DYNAVOLC aims to develop a systematic understanding of the evolution of rheological transition zones in magmas and lavas from magma chamber to eruption. The results will allow for more precise forecasting of volcanic eruptions and may find application in the glass and ceramic industries.
The growing number of inhabitants, tourists, and economic activities near volcanoes, require adequate volcanic hazard assessment and mitigation plans to guide decision-making in the case of volcanic unrest. Especially the Campi flegrei caldera (Naples, Italy) is a significant threat to the EU given that a large scale eruption is foreseen within the coming century. Currently, accurate forecasting of volcanic behaviour is hampered by a lack of understanding of magma transport properties.
Changes in viscosity due to the interaction between primitive and evolved magmas are documented to trigger volcanic eruptions across the globe. In the past decades, two key transition zones in magma rheology were identified. These zones separate effusive from explosive, and eruptible from non-eruptible magmas:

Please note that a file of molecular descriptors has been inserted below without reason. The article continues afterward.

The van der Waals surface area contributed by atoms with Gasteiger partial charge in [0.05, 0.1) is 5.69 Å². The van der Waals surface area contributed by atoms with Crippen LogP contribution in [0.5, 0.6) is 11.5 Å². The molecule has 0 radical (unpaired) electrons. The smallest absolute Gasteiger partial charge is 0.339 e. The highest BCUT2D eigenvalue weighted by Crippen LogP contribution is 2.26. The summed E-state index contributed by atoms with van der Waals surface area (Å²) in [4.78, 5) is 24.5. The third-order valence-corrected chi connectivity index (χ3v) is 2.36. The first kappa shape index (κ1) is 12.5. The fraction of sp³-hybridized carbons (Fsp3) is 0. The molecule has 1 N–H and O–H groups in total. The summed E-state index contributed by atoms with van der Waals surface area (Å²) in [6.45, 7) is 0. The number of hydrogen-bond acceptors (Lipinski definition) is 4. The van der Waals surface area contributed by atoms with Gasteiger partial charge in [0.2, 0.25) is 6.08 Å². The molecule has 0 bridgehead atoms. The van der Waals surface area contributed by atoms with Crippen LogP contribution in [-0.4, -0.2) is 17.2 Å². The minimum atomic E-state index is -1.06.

1) solidification through crystallization
2) fluidization through vesiculation
Even though these transition zones are identified and the computation capacities to forecast volcanic eruptions have grown exponentially over the past decades, the available computer models are unable to produce coherent results, and little to no model scenarios have been verified in nature. This is largely because predictive approaches rely on accurate rheological data, which are absent to date. Recent technological advances, in combination with new, interdisciplinary, research approaches now provides us with the opportunity to address this knowledge gap. Measuring the evolution of magma viscosity across the two change zones is one of the most interesting challenges at the interface between geo- and material-sciences.